Santa Claus is scheduled to make his annual journey around the globe this weekend, but the North Pole weather will be headed to our neighborhood a few days before. As you have probably heard by now, a dangerously cold weather system will enter the Tennessee Valley on Thursday night and continue through the holiday weekend. Low temperatures in the single digits are likely both Thursday night and Friday night. Lows in the teens are expected Saturday and Sunday night. Daytime high temperatures will not warm above freezing until Monday afternoon.
So what does this mean for Cullman Electric Cooperative?
The biggest concern — for people, animals and the electric co-op — is the wind. Strong wind, with gusts up to 35 mph, will result in sub-zero wind chills both Thursday and Friday night. It’s not very often you see a weather forecast map that has -9 degrees wind chill for Cullman County, but that’s what we are anticipating overnight on Thursday and Friday.
For Cullman Electric, strong winds pose the same problem any time of year with falling trees or broken branches snapping power lines and causing power outages. If your power goes out, there are multiple ways you can report it. (Now would be a great time to sign up for text message outage reporting; just make sure your cell phone number is listed on your co-op account.)
Winter weather challenges
Winter weather storms do have some unique challenges as co-op linemen and operations staff work to get the lights back on as quickly as possible.
The first and most obvious issue is it’s freezing cold outside. Working conditions — especially 30 feet high in a bucket truck — are not ideal. Linemen will work as quickly as they can while staying safe, but adding frigid temperatures to an already dangerous job means it could take a little bit longer to get the job done.
The second major issue has to do with “flipping the switch” to restore power once the repair work is finished. Home heating systems demand a lot of electricity. If a large area experiences a power outage and every home heating system came back on at the same time it could overwhelm the co-op’s electrical system, causing another power outage. Cullman Electric’s engineering team will strategically add electric load while closely monitor the electric grid’s stability. The process could add a few minutes (not hours) before your lights come back on, but it will help avoid further problems.
High winter bills are never fun. When it’s cold outside, there are several budget-friendly ways you can keep comfortable without turning up the thermostat.
Mind the thermostat — This is one of the easiest ways to manage your home energy use. National energy experts recommend setting your thermostat to 68 degrees (or lower) when you are home. And let’s be honest, when it feels like -9 degrees outside, 68 degrees inside will feel downright tropical. When you’re sleeping or away for an extended period of time, try turning the heat down a few more degrees; there’s no need to heat your home when you’re away or sleeping and less active.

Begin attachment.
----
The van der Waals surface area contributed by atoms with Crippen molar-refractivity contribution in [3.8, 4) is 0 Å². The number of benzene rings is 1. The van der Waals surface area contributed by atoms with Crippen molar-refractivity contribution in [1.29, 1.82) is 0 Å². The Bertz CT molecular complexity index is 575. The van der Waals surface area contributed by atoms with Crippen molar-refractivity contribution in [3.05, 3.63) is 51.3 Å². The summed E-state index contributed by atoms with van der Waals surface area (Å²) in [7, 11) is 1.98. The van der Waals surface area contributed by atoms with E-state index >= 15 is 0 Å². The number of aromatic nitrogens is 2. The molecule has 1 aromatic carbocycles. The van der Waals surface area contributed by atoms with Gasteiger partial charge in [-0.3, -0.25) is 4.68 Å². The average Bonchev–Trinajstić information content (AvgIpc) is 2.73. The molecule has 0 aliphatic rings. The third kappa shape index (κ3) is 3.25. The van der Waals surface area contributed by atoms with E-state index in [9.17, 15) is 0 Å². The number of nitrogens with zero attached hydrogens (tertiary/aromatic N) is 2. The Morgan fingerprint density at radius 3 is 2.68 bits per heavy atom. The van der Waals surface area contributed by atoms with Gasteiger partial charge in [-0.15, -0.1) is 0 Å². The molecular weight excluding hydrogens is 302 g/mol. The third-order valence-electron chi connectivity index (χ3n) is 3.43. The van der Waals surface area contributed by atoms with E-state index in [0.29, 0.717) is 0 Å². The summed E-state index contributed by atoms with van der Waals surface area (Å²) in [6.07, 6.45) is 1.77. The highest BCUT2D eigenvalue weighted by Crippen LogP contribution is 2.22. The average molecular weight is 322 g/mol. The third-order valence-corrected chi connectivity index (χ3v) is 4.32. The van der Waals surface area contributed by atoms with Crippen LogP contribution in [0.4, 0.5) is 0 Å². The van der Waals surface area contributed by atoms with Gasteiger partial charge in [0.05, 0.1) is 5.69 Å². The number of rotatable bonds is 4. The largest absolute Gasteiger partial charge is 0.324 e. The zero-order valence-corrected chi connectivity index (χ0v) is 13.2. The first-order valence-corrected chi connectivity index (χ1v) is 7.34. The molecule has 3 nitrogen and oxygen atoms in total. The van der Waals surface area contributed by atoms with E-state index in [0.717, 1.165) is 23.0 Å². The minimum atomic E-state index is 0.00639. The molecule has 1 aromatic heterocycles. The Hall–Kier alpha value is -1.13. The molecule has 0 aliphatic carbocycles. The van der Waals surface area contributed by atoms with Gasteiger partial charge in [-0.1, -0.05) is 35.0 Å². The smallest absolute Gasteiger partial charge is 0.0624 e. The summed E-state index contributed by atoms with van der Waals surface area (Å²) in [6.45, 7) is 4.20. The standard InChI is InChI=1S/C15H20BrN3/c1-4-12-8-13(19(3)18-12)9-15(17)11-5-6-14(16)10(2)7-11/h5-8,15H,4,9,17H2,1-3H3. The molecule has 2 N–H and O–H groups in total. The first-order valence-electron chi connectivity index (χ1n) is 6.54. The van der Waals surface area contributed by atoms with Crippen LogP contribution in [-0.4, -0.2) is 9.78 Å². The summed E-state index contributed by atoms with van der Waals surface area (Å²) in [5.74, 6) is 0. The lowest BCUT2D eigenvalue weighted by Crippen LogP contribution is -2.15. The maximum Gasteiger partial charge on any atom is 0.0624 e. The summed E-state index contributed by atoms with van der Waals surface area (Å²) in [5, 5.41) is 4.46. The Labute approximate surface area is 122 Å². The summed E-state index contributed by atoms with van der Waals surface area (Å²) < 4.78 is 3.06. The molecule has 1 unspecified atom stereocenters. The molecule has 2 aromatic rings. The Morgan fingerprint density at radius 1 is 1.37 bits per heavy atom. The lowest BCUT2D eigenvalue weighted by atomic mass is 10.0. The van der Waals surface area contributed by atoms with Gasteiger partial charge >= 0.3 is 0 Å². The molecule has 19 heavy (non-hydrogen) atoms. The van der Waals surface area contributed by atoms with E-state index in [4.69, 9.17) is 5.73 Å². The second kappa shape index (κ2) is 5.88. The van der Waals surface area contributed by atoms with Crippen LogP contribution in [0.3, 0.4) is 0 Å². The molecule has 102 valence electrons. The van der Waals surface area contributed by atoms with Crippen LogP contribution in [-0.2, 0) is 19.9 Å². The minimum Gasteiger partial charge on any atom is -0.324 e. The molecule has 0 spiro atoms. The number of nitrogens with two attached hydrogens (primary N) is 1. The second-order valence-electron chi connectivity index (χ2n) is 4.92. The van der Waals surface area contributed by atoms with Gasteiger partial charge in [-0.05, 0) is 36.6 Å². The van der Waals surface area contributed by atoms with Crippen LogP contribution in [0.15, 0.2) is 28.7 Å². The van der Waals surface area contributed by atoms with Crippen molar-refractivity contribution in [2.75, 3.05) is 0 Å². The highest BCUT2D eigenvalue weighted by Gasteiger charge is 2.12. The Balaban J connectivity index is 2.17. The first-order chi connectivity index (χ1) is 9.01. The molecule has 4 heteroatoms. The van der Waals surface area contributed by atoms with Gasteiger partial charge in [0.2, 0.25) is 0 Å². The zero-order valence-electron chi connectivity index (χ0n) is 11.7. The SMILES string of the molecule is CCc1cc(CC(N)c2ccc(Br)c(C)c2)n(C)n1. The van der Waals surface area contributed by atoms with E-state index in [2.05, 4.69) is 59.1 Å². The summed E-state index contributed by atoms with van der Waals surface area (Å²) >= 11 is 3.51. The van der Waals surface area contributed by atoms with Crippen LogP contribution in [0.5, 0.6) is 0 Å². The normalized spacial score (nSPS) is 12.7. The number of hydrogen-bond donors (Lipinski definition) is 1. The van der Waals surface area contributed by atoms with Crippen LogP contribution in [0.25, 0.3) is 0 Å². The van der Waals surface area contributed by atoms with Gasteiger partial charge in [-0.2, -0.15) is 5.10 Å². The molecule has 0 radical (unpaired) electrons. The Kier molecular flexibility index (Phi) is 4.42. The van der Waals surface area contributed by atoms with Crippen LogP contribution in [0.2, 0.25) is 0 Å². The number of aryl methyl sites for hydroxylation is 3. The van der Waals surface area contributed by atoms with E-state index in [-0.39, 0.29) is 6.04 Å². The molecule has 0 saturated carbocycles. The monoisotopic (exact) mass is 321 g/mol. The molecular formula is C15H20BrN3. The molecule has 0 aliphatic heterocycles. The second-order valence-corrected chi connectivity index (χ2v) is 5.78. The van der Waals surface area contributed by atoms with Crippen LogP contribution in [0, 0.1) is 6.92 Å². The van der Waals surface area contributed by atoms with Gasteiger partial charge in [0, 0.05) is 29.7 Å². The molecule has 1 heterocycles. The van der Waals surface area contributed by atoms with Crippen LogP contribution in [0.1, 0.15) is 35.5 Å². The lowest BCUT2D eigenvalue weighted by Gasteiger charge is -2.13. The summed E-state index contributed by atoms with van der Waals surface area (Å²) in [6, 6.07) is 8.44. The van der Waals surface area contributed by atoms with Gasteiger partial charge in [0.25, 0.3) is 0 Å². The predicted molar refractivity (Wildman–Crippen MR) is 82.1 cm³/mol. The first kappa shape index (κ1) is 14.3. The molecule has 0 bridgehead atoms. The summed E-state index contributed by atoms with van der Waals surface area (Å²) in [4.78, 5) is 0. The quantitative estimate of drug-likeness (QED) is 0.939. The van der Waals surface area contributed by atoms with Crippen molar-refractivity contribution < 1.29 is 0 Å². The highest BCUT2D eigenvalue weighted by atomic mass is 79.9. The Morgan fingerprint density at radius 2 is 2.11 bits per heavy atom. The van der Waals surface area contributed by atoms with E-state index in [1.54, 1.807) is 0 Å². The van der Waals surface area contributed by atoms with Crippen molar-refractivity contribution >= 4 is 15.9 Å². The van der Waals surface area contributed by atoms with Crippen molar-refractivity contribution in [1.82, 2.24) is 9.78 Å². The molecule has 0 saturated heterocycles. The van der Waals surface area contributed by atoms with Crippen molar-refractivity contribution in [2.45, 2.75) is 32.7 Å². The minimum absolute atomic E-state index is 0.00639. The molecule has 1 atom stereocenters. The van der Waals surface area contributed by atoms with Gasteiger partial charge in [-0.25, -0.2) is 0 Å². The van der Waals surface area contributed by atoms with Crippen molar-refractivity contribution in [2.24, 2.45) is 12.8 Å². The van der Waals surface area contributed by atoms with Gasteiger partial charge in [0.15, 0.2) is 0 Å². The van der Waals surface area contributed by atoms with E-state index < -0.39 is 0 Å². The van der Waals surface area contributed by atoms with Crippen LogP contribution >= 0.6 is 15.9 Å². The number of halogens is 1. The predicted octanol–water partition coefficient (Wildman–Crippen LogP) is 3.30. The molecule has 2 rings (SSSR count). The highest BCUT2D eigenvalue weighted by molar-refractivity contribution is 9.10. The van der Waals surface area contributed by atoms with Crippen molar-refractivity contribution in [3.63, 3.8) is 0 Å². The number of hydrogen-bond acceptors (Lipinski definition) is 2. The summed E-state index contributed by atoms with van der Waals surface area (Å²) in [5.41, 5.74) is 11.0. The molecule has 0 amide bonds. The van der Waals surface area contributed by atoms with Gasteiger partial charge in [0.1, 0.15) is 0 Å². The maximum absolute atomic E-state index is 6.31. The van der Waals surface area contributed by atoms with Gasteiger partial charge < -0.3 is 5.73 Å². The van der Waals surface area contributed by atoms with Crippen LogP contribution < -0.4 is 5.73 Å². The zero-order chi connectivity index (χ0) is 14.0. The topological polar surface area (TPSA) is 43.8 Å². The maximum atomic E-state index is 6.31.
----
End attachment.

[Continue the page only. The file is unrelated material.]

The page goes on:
Seal the air leaks — The Department of Energy estimates that air leaks account for 24% to 40% of the energy used for heating and cooling a home. Caulking and weather stripping around windows and doors is another simple, cost-effective way to increase comfort and save energy. If you can feel drafts while standing near a window or door, it likely needs to be sealed. For a quick, temporary fix, place a towel at the bottom of a leaky door to block the air flow from outside.
Bundle up — wear warm clothes around the house. Blankets can help, and an electric blanket can deliver quick warmth. Our feet play a critical role in regulating body temperature, so when your feet are warm, your body automatically feels warmer. Try a pair of comfortable wool socks or house slippers to stay toasty, and
Use window coverings wisely — Open blinds, drapes or other window coverings during the day (Friday should be bright and sunny) to allow natural sunlight in to warm your home. Close them at night to keep the cold, drafty air out. If you feel cold air around windows, consider hanging curtains or drapes in a thicker material; heavier window coverings can make a significant difference in blocking cold outdoor air.
Space heater safety
Space heaters are a great way to warm specific rooms in your home without having to crank up the thermostat, but make sure to follow these tips to keep your family safe.
• Plug your space heater directly into a wall outlet. DO NOT use extension cords or power strips which can overheat.
• Make sure the cord is not frayed or cracked, and there is no damage to the plug or prongs.
• Keep your space heater a safe distance — at least 3 feet — from children, pets and any flammable items like curtains, clothing, furniture or bedding.
• If you are buying a space heater, purchase one with an automatic shutoff in case the unti tips over or you forget to shut it off.